Are Private Prisons Necessary?


Erika Wittlieb

The for-profit prison system has been barbed with issues since its inception.

Which would you prefer: a prison made to make money, or a prison meant to deter inmates from crime and rehabilitate them? The choice seems obvious when you think about the implications of for-profit prisons, but unfortunately for the last 40 years or so, for-profit prisons have dominated the United States. 

A Brief History of CCA and GEO

According to Madison Pauly of Mother Jones, Correction Corporation of America (CCA) and Wackenhut Corrections Corporation, later renamed the GEO Group, were founded in 1983 and 1987, respectively. They both started out as facilities to hold detained immigrants. CCA advertise their facilities as better than those of the public sector due to their use of electronic surveillance and more efficient architectural layouts requiring fewer staff members. Unfortunately, their largely under-trained staff has a history of not adhering to proper ethical standards, resulting in multiple violent crimes and sexual abuse incidents. 

In the 90s,  the American Legislative Exchange Council (ALEC)’s new legislation, specifically the three-strike and truth-in-sentencing bills, caused a prison boom. CCA co-chairs ALEC, but claims to have had no vote or comment on ALEC legislation. Around the same time, specifically 1997, the CCA rebranded itself as a property business for the purpose of increased tax benefits, allowing it to buy up a series of prisons from the money made off of real estate.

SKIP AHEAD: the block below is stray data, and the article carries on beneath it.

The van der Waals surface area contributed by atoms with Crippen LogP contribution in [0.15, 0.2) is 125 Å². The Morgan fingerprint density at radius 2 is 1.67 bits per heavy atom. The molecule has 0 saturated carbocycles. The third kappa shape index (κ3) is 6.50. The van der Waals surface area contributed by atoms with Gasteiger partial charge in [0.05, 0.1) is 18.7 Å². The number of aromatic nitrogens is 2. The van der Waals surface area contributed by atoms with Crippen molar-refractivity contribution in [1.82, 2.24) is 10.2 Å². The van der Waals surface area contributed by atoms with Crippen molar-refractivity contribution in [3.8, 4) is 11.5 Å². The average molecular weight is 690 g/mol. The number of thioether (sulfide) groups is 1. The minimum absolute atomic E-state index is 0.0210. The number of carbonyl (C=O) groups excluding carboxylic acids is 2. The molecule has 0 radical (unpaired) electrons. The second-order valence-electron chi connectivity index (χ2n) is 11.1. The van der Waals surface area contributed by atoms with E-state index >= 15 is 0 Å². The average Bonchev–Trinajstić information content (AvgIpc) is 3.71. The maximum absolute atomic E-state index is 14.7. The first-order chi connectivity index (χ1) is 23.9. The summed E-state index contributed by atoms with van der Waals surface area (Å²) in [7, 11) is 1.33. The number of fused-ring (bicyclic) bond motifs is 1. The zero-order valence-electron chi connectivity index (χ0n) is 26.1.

For Profit Prisons in Mississippi

In Mississippi in the early 2010s, two different facilities, one run by GEO and the other by CCA, had problems come to a head. One went to court over reports of staff sexually abusing minors, causing the judge to call the facility a “cesspool of unconstitutional and inhuman acts and conditions.” The other had a 24-year-old employee die in a riot after several inmates’ complaints over lackluster food, medical care and treatment from guards went unanswered.

The same year, CCA offered to buy 48 different states’ prisons on the basis of a 20-year management contract. Chris Epps, Mississippi’s prison commissioner and the president of the American Correctional Association, was charged with accepting a type of bribery from a private prison contractor. CCA’s annual report calls for criminal justice reform for the purpose of a reduction in “risk factor” for its business.

A Systemic Issue

Clearly, the history of for-profit prisons is not entirely clean. Unfortunately, the system has taken advantage of prisoners for profit going even further back than this. For example, the privatization of the Louisiana State Penitentiary put inmates to work in a textiles factory back in 1844. Journalist Shane Bauer, who spent four months undercover as a guard at Louisiana’s Winn Correctional Center, writes about this in his book “American Prison.”

Not only that, but for-profit prisons create an unequal access to justice to a degree that some call unconstitutional. Investigations into private prisons have found severely low-quality facilities and unequal treatment of prisoners, thus violating the constitution. Studies have shown that for-profit prisons have proven to cost the government more money to run, not less.

In fact, nearly early every type of negative incident possible in a prison is statistically more likely to happen in a for-profit prison. For example, there are twice as many inmate-on-staff assaults and illicit weapons than comparable federal facilities. This is likely because for-profit guards have fewer training hours on average and these prisons are less restricted and less likely to comply with federal policy and standards. 

Overall, whether it is from the perspective of a prisoner, guard or law-abiding citizen, for-profit prisons seem to be no one’s preference.